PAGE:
Political correctness mandates that parents should express grave concern if children learn about sex “too early.” But the current epidemic of relationship problems between men and women indicates the opposite: parents should express grave concern if children learn about sex too late, because many people never learn to feel comfortable about their normal body functions. An incredible example is the woman who reported that the first time she saw two mothers breastfeeding their babies she literally ran out of the room (1).
The blanket expression “having sex” is often used to lend a negative connotation to any kind of sexual activity, especially outside marriage. It implies genital intercourse, and is sometimes used in clearly misleading ways, as when a man is accused of “having sex” with a little girl, which in reality is physically impossible. Sexual contact between different age groups, in particular, is never described in neutral terms, let alone with the positive phrase “making love.” But there are actually many different kinds of sexual contact or sexual activity, with very different characteristics. Honesty requires more specific terminology.
Sex acts are familiar: genital intercourse is the classic sex act, and some say the only legitimate one, but there are others, whether we label them illegitimate, immoral, unhealthy, or whatever: masturbation, fellatio, cunnilingus, anal intercourse, etc. Sex acts may be defined as stimulation of the sexual organs with the goal of genital pleasure and/or orgasm, as well as possibly other secondary goals (social intimacy, emotional communication, etc.). When sex acts are insensitive, coercive or exploitative, or otherwise likely to harm someone, we may rightly call them abusive. In contrast, when two people engage in playful peeking, tickling or teasing without the goal of genital arousal or orgasm, we may reasonably call that sex play, rather than a sex act. Playing horsy and slapstick horseplay are not sex acts. When there is no intention or probability to harm or exploit, then sex play is not abusive.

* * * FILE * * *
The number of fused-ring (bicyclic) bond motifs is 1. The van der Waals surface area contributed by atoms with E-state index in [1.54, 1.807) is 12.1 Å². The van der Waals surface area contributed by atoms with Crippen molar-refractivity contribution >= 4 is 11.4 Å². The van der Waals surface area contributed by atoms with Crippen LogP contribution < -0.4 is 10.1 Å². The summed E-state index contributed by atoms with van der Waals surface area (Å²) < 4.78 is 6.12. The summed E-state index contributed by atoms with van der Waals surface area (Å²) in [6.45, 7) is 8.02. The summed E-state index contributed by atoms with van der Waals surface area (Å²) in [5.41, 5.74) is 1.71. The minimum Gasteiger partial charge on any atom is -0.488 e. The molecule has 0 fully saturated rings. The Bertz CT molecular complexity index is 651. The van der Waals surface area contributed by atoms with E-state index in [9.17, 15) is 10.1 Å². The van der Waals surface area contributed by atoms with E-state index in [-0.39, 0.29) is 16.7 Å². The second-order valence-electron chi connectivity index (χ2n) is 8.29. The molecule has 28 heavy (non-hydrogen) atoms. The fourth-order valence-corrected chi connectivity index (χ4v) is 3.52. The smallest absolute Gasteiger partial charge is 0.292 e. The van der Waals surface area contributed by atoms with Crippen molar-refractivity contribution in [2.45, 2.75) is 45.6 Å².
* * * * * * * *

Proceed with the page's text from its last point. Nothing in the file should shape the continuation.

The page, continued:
I’ve already criticized the concept of “premature sexualization” in a previous post, but there I focused on the distorted idea of “sexualization.” Here I intend to attack the other half of that absurd phrase, the misapplication of the term “premature” in the context of sex play. When a baby is born before 37 weeks of gestation, the birth is called premature, meaning that the baby’s vital organs are not well-developed (compared to a full-term newborn) and may require medical care. For example, assisted respiration, drugs to strengthen heart function, an incubator to compensate for the premature’s fragile skin, etc. until the baby’s organs have reached the same level of development as in a full-term birth. At that point the baby isn’t considered “mature,” but rather a normal and healthy (and very long) period of immaturity follows, in which the baby continues to grow before full maturity. However, when it comes to sex, there is no recognition of a normal, healthy and long (though immature) stage of sexuality before maturity.